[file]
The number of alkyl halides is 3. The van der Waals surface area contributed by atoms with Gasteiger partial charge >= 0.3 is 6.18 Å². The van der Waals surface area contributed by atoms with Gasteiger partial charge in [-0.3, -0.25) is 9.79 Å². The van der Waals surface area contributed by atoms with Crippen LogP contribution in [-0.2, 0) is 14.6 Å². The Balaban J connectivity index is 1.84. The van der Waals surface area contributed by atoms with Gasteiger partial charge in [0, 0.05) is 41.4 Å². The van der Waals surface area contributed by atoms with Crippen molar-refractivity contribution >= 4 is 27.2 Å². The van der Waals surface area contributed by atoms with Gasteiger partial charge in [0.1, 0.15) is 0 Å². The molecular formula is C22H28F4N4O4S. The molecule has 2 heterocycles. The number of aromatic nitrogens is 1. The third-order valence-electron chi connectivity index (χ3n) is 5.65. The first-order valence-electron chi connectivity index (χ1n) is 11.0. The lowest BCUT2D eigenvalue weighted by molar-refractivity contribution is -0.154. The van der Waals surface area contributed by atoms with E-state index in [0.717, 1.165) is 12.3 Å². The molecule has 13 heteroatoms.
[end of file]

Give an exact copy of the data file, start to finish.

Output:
The number of alkyl halides is 3. The van der Waals surface area contributed by atoms with Gasteiger partial charge >= 0.3 is 6.18 Å². The van der Waals surface area contributed by atoms with Gasteiger partial charge in [-0.3, -0.25) is 9.79 Å². The van der Waals surface area contributed by atoms with Crippen LogP contribution in [-0.2, 0) is 14.6 Å². The Balaban J connectivity index is 1.84. The van der Waals surface area contributed by atoms with Gasteiger partial charge in [0, 0.05) is 41.4 Å². The van der Waals surface area contributed by atoms with Crippen molar-refractivity contribution >= 4 is 27.2 Å². The van der Waals surface area contributed by atoms with Gasteiger partial charge in [0.1, 0.15) is 0 Å². The molecular formula is C22H28F4N4O4S. The molecule has 2 heterocycles. The number of aromatic nitrogens is 1. The third-order valence-electron chi connectivity index (χ3n) is 5.65. The first-order valence-electron chi connectivity index (χ1n) is 11.0. The lowest BCUT2D eigenvalue weighted by molar-refractivity contribution is -0.154. The van der Waals surface area contributed by atoms with E-state index in [0.717, 1.165) is 12.3 Å². The molecule has 13 heteroatoms.